I remember, too, Mrs. Salisbury, questioning this convention. “Look out the window! Clouds aren’t blue!”
“She’s right” thought the little kid who simply hated to get things wrong in front of people. And forevermore the little kid coloured the sky blue around the white, sometimes grey clouds.
So I get wondering, was I remembering an early lesson in critical thinking? Or was it a lesson in social conformity? Because it’s fun to imagine what that teacher would have said if we were, say, painting our clouds in rainbows or purple plaids or orange polka dots or fiery flames. Would she admire our creative expression? Or would she say “clouds are not plaid!”
It seems the universe wanted me to give more thought to the life lesson question, because the very next morning I open up the “365 Days of Flow” inspirational app on my iPad to find this little image:
Mrs. Salisbury was a teacher; without a doubt she was trying to get us to think critically and draw what we see. And I’d hope that she’d be glad to know I developed some really good critical skills. But what the grown up me also knows is that artists are both critical thinkers AND innovators who express things in new and individual ways.
That girl who still hates to get things wrong needs to be reminded, often it seems, that creative expression is never “wrong.” It is fun, experimental, relaxing, illuminating, challenging, rewarding and meditative. And none of those things is ever wrong.
And I can say with absolute certainty that when my grandchildren show me their drawings, I’m gonna say, “look at those fabulous blue clouds!” And we’ll find other things at which to hurl our critical skills. Like Disney movies.
The boy was consumed by his imagination. He was standing at the front of the first car, where many of us stand if we’re intending to get off at Bloor-Yonge station. He stood beside a door that leads to the conductor’s space. In the door is a window that is mirrored on the passenger side.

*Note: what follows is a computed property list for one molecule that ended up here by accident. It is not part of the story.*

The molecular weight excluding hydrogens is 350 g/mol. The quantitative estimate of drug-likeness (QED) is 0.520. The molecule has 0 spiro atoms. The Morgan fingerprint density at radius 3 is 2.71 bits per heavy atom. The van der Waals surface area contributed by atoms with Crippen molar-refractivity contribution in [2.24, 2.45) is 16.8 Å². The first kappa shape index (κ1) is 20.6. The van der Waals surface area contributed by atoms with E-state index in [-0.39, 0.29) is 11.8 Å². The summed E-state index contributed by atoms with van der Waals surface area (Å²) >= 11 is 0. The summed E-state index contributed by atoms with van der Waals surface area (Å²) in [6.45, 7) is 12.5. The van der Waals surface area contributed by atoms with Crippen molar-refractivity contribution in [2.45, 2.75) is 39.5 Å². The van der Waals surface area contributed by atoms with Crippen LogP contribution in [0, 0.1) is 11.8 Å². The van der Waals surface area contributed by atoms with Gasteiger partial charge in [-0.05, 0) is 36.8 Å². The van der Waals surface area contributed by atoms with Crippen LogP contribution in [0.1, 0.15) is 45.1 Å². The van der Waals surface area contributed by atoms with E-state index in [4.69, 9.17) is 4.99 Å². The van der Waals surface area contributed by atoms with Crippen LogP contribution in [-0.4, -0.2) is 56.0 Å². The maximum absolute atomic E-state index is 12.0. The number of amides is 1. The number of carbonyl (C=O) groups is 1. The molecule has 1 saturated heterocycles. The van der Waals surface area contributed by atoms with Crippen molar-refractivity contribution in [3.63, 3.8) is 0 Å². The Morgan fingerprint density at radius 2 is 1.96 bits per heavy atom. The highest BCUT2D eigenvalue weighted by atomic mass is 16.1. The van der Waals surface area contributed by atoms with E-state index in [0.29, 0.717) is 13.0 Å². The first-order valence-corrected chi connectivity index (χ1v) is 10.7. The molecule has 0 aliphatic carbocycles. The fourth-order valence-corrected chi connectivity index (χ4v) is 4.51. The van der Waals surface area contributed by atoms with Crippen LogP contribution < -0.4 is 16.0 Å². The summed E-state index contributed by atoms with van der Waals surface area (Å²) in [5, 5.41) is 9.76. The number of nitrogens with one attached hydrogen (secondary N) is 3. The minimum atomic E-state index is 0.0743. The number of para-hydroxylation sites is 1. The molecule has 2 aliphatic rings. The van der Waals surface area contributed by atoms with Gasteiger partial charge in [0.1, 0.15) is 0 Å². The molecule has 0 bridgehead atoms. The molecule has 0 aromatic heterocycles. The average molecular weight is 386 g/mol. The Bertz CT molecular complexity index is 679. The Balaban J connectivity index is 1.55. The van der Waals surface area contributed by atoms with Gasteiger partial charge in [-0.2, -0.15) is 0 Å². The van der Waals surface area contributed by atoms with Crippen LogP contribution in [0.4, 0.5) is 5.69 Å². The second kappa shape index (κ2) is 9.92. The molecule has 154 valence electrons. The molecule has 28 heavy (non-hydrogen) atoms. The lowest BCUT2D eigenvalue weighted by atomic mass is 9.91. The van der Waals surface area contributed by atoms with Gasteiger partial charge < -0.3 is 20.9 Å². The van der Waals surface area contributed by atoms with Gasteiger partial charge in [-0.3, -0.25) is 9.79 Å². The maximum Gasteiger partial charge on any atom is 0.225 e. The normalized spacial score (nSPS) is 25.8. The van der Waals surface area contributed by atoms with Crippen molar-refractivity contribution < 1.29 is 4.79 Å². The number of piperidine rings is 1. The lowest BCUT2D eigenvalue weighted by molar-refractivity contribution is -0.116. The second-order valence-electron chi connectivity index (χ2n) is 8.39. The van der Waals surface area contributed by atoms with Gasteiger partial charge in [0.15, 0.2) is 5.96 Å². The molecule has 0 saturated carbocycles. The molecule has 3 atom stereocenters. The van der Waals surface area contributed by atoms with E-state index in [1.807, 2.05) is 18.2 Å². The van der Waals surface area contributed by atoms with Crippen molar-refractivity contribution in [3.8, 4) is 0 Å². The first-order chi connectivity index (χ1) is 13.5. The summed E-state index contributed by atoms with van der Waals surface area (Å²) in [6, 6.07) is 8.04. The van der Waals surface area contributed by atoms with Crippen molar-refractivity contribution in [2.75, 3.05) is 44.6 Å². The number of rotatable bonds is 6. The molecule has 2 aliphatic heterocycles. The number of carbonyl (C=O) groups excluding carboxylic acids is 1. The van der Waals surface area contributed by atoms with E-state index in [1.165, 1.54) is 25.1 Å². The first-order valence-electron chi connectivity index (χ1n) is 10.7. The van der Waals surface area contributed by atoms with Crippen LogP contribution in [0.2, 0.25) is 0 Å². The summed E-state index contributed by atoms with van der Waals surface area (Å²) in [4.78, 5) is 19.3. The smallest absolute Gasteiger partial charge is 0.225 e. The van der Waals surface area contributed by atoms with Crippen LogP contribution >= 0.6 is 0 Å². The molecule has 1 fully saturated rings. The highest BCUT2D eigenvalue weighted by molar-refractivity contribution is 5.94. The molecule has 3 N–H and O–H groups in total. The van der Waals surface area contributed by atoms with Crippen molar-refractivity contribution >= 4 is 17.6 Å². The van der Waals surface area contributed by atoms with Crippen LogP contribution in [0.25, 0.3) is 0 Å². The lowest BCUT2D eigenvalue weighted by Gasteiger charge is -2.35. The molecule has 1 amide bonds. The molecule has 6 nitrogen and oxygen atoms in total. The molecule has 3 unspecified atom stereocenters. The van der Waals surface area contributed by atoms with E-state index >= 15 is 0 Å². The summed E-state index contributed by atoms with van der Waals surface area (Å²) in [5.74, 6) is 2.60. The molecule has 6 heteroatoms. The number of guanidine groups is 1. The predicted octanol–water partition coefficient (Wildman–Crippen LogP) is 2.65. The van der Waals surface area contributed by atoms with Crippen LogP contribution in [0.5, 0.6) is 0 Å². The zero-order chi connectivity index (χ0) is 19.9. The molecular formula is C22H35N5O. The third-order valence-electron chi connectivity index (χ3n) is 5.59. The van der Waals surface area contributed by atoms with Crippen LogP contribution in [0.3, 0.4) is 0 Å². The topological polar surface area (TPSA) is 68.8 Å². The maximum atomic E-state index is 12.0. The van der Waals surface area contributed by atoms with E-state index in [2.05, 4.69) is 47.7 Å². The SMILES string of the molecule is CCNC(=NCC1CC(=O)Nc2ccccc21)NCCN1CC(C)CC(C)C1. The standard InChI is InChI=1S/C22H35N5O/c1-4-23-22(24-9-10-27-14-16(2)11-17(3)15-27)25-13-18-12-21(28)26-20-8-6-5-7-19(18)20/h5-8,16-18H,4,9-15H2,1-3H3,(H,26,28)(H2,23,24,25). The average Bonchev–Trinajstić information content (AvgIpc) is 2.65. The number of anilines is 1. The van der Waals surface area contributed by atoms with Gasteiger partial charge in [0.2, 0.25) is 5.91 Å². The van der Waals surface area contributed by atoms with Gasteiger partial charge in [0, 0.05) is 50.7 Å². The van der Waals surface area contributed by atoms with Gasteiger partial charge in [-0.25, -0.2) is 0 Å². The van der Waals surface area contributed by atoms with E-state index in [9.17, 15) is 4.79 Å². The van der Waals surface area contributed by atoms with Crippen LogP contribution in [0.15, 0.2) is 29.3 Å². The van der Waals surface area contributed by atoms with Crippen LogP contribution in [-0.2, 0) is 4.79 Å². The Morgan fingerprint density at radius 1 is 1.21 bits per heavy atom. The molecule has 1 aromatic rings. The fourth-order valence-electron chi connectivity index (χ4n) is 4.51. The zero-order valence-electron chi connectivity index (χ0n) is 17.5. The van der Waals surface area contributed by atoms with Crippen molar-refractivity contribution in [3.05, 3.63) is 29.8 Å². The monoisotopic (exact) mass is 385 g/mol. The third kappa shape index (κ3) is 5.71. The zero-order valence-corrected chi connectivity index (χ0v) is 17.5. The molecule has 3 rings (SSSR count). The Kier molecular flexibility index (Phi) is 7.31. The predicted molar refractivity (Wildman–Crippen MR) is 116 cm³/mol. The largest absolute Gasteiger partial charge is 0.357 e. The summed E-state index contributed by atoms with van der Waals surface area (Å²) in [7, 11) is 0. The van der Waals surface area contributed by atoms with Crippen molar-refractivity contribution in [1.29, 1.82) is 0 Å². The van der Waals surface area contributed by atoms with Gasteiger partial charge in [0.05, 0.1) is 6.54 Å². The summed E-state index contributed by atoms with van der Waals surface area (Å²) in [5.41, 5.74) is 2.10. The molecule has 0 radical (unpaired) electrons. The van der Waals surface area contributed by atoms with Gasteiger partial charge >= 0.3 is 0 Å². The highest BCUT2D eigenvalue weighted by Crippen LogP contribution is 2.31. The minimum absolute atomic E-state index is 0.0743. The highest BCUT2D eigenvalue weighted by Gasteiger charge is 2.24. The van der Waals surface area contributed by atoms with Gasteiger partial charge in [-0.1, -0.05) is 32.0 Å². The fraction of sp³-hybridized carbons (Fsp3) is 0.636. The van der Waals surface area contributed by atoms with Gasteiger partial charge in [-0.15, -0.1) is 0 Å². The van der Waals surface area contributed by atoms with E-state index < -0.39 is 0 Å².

The boy looked to be about 18, though a few pimples, slender build and his manner made him seem younger. He was turned to look into the mirrored window and I could see his face in the reflection, staring into his own eyes, head cocked teasingly to one side as his face transmitted a tender and earnest love.
He was a million miles away; lost in some story that caused his face and body to react in small movements as imagination unfolded events in his mind. Now and again he would change the placement of his lips or square his shoulder without taking his eyes away from his own eyes, oblivious to anyone around him.
Now and again he would turn back to face the car and the morning commuters, only to be called back to the story in his mind begging his attention back to the mirror. I couldn’t help but be amused at the thought of what he looked like from the conductor’s perspective on the other side of that window.
I know what it’s like, to have a story – real or imagined – take over my thoughts for hours, even days. In some ways I’m envious of the boy and his ability to give himself over so entirely to his internal story to the exclusion of everyone and everything around him. It made me think, he should be a writer.
On the other hand, the inherently reserved me couldn’t help but hope that at some time in my past, my own imagination given me away so completely in my own irksomely transparent face.
Every year I dislike this more:
This year it’s been relentless. I’m tired of your icy sidewalks. I’m tired of it hurting to just walk outside. I’m tired of your grey monotones. I’m tired of cold feet and numb fingers and whipping winds. I’m leaving you Toronto.